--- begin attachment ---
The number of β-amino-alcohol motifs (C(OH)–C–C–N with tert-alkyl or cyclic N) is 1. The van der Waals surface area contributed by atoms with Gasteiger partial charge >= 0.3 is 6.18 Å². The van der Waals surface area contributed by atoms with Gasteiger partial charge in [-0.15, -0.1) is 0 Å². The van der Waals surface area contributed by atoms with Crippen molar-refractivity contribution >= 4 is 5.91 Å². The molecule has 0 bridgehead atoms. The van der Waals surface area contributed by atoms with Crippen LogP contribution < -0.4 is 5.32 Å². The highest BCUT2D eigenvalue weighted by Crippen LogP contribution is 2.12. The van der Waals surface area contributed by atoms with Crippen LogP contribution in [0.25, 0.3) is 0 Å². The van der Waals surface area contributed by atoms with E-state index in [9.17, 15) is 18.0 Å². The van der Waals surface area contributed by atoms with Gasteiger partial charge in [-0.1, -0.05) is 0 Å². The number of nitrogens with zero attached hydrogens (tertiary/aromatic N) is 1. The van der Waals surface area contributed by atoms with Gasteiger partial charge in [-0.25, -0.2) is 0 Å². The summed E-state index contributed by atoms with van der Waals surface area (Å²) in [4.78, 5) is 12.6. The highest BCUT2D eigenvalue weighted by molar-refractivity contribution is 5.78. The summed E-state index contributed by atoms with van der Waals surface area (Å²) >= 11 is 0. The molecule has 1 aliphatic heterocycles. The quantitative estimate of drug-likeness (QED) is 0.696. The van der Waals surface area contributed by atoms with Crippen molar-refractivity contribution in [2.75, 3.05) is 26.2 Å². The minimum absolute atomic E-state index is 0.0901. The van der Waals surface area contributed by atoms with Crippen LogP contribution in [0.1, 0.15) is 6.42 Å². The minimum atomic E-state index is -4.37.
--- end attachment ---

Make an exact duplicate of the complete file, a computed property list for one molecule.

The number of β-amino-alcohol motifs (C(OH)–C–C–N with tert-alkyl or cyclic N) is 1. The van der Waals surface area contributed by atoms with Gasteiger partial charge >= 0.3 is 6.18 Å². The van der Waals surface area contributed by atoms with Gasteiger partial charge in [-0.15, -0.1) is 0 Å². The van der Waals surface area contributed by atoms with Crippen molar-refractivity contribution >= 4 is 5.91 Å². The molecule has 0 bridgehead atoms. The van der Waals surface area contributed by atoms with Crippen LogP contribution < -0.4 is 5.32 Å². The highest BCUT2D eigenvalue weighted by Crippen LogP contribution is 2.12. The van der Waals surface area contributed by atoms with Crippen LogP contribution in [0.25, 0.3) is 0 Å². The van der Waals surface area contributed by atoms with E-state index in [9.17, 15) is 18.0 Å². The van der Waals surface area contributed by atoms with Gasteiger partial charge in [-0.1, -0.05) is 0 Å². The number of nitrogens with zero attached hydrogens (tertiary/aromatic N) is 1. The van der Waals surface area contributed by atoms with Gasteiger partial charge in [-0.25, -0.2) is 0 Å². The summed E-state index contributed by atoms with van der Waals surface area (Å²) in [4.78, 5) is 12.6. The highest BCUT2D eigenvalue weighted by molar-refractivity contribution is 5.78. The summed E-state index contributed by atoms with van der Waals surface area (Å²) >= 11 is 0. The molecule has 1 aliphatic heterocycles. The quantitative estimate of drug-likeness (QED) is 0.696. The van der Waals surface area contributed by atoms with Crippen molar-refractivity contribution in [2.75, 3.05) is 26.2 Å². The minimum absolute atomic E-state index is 0.0901. The van der Waals surface area contributed by atoms with Crippen LogP contribution in [0.1, 0.15) is 6.42 Å². The minimum atomic E-state index is -4.37.